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he had taken away his sinne? No, he sorroweth, and doth grieuously lament his sinne: for griefe and re∣pentance doth stick fast in the minde euer after par∣don is obtained: So Saint Paul. 1. Tim. 1. saith, that God had mercy on him, and yet in the same place he doth detest his sinne.

XXXIII. Wee are to thinke the same thing concerning prayer, as concerning the labour and en∣deauour of good workes: For we doe rightly and pi∣ously aske of God those things which are determined by his certaine purpose: For God who hath deter∣mined to doe good to vs, will giue that good to our prayers, and not to sloathfulnesse and security. Iosa∣phat did not in vaine pray before the fight, 2. Chro. 20. although he was not ignorant that God had already decreed what should be the euent of the battell. The Apostles knew well enough that their sinnes were forgiuen them by God, and yet they did daily pray, Forgiue vs our trespasses. Christ did not doubt of his resurrection, and of the obtaining of glory after the combat, and yet he did pray by night, and went aside into the mountaine to pray.

XXXIV. I let passe, that euery man, euen the best, is obnoxious and subiect to temptations, which assailing him, he is to flie for the helpe of God, least his faith faile, or sloathfulnesse and negligence creepe vpon him.

XXXV. Doth not Saint Paul also witnesse, Rom. 8. that the holy-Ghost prayeth in vs, and doth suggest sighes and prayers, whence hee is called by Zacharie, the spirit of supplication. Zach. 12.10. Which seeing it is the effect of the good pleasure of God,

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and the fruit of election, it were a maruaile if election it selfe should keepe vs back from prayer.

XXXVI. And if any man that is elected doth yet doubt of his saluation, he hath somewhat to aske of God, to wit, 〈 in non-Latin alphabet 〉〈 in non-Latin alphabet 〉, a full perswasion, and the sustaining of his staggering faith, and the increase of charity and zeale, and the obtayning of glory; and if he be certaine of his saluation, hee must aske the in∣crease of this confidence, hee must aske perseuerance in faith and good works, hee must pray to bee kept backe from sinne, to which he feeleth himselfe prone: he must pray for the fulfilling of the promises of God, he must pray against the temptations of Sathan, who although hee cannot ouerthrow the elect, yet he doth prick their heele, and doth dig into them with his goades.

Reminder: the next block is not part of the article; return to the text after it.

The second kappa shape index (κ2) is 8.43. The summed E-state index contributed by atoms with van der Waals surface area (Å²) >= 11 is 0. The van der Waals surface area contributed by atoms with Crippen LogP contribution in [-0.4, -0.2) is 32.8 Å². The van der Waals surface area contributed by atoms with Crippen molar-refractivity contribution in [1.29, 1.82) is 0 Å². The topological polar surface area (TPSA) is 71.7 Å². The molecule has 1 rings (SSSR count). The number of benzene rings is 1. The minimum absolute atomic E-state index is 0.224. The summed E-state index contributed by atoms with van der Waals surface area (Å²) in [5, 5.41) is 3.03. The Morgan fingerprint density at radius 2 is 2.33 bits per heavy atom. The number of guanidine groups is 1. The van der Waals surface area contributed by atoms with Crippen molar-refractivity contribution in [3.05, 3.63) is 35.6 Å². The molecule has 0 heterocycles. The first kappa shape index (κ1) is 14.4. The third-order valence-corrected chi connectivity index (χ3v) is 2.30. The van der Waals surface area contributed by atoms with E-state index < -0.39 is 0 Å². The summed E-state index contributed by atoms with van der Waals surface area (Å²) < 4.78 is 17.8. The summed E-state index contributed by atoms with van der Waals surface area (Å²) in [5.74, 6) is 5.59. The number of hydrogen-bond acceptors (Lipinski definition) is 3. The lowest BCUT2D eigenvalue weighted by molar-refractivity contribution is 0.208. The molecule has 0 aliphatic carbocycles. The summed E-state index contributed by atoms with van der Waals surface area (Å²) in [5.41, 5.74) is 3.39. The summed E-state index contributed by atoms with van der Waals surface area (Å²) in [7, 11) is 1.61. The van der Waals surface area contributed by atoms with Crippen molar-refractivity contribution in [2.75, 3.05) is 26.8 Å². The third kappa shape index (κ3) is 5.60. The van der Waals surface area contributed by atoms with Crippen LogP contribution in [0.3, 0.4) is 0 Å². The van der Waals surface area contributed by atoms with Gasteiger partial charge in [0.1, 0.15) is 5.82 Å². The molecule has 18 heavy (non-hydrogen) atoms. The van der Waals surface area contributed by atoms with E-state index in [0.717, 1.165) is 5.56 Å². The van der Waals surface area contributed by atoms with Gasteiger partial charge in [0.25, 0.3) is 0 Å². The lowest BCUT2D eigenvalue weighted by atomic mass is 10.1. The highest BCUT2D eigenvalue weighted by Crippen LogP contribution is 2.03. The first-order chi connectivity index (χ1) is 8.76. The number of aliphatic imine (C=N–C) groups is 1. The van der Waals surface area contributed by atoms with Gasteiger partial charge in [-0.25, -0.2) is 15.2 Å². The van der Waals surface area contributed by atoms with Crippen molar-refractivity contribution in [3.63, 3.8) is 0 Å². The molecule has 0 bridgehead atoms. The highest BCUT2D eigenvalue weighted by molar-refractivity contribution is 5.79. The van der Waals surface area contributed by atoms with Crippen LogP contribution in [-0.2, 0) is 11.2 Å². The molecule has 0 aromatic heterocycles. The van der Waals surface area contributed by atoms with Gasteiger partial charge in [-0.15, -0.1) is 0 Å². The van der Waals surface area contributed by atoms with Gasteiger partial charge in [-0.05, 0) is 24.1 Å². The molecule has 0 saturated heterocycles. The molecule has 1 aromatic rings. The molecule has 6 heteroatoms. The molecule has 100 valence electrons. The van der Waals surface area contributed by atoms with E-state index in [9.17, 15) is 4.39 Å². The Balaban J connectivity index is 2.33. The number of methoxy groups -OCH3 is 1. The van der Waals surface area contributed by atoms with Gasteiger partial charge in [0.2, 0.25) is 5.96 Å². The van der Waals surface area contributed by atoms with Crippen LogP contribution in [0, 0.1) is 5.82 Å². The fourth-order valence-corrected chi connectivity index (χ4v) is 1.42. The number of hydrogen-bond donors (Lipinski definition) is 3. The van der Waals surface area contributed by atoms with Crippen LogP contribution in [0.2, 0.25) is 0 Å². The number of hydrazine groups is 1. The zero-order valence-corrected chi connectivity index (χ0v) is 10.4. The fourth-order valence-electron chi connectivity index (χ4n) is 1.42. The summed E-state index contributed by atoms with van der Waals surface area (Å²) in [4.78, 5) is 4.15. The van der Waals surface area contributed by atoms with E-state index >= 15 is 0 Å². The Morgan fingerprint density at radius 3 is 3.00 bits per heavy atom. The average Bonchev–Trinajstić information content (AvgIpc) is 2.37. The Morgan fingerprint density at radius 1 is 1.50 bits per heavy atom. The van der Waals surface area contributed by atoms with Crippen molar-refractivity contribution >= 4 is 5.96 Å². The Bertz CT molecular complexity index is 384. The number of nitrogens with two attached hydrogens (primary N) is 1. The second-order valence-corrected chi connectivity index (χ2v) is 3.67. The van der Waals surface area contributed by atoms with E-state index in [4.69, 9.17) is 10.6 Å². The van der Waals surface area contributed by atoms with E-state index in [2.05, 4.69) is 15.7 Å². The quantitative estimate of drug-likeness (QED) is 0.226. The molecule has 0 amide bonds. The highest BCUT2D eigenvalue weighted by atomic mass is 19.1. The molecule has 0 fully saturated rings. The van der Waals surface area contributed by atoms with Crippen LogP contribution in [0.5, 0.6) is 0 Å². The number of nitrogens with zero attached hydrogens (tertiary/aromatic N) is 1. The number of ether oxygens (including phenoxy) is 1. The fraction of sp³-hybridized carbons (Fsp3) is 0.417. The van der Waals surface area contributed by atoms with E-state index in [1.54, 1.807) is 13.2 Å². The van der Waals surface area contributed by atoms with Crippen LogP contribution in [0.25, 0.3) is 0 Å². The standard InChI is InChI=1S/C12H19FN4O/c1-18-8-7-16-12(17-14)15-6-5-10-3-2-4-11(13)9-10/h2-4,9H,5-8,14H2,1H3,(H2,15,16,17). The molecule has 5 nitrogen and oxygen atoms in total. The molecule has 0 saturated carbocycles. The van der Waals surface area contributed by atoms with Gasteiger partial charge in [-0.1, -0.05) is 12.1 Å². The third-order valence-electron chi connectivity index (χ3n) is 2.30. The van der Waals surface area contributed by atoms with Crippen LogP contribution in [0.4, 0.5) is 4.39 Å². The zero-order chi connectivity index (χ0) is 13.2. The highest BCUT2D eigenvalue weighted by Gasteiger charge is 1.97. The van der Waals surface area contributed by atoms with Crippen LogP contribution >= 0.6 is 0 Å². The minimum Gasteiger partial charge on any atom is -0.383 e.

XXXVII. That is of the same lumpe, where∣with Arnoldus from Arminius, Pag. 304. doth vp∣braide vs. Your doctrine (saith he) doth make the ser∣uants and Ministers of God sloathfull in their ministery, because from thence it followeth that their diligence can profit none, but those whom God will absolutely saue, and who cannot perish, and againe their negligence can hurt none but those whom God will absolutely destroy, and who cannot be saued. The Pelagians obiected the same things to Saint Austin. Lib. de bono perseu. Chap. 14. Where∣unto wee haue already largely answered: For the same reasons which stirre vp the carefulnesse of the hearers to repentance and good workes, are also of power to stirre vp pastors diligently to vndergo their office, and to prick forward their hearers to repen∣tance: For although the elect cannot perish, yet wee